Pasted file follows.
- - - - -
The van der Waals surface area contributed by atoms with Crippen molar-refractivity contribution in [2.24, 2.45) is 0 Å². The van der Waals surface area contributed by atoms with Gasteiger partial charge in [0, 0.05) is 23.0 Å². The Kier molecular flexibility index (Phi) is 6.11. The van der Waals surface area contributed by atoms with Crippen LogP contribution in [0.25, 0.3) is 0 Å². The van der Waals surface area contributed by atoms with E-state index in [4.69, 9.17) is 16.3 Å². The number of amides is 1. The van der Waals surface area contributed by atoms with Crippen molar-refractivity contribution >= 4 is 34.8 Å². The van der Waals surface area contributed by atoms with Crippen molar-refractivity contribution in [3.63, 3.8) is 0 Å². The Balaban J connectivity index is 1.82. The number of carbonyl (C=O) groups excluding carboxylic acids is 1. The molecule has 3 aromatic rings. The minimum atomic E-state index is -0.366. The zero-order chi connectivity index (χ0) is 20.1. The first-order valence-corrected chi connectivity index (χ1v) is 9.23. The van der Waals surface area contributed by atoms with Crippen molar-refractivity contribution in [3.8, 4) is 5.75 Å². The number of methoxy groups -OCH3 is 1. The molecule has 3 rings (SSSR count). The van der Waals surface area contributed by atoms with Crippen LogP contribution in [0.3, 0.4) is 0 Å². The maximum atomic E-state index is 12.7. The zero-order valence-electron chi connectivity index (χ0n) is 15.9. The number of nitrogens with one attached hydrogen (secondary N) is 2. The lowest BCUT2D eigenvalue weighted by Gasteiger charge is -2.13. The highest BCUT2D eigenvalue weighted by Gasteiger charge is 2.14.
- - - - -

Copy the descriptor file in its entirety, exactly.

The van der Waals surface area contributed by atoms with Crippen molar-refractivity contribution in [2.24, 2.45) is 0 Å². The van der Waals surface area contributed by atoms with Gasteiger partial charge in [0, 0.05) is 23.0 Å². The Kier molecular flexibility index (Phi) is 6.11. The van der Waals surface area contributed by atoms with Crippen LogP contribution in [0.25, 0.3) is 0 Å². The van der Waals surface area contributed by atoms with E-state index in [4.69, 9.17) is 16.3 Å². The number of amides is 1. The van der Waals surface area contributed by atoms with Crippen molar-refractivity contribution >= 4 is 34.8 Å². The van der Waals surface area contributed by atoms with Crippen molar-refractivity contribution in [3.63, 3.8) is 0 Å². The Balaban J connectivity index is 1.82. The number of carbonyl (C=O) groups excluding carboxylic acids is 1. The molecule has 3 aromatic rings. The minimum atomic E-state index is -0.366. The zero-order chi connectivity index (χ0) is 20.1. The first-order valence-corrected chi connectivity index (χ1v) is 9.23. The van der Waals surface area contributed by atoms with Crippen molar-refractivity contribution in [3.8, 4) is 5.75 Å². The number of methoxy groups -OCH3 is 1. The molecule has 3 rings (SSSR count). The van der Waals surface area contributed by atoms with Crippen LogP contribution in [0.3, 0.4) is 0 Å². The maximum atomic E-state index is 12.7. The zero-order valence-electron chi connectivity index (χ0n) is 15.9. The number of nitrogens with one attached hydrogen (secondary N) is 2. The lowest BCUT2D eigenvalue weighted by Gasteiger charge is -2.13. The highest BCUT2D eigenvalue weighted by Gasteiger charge is 2.14.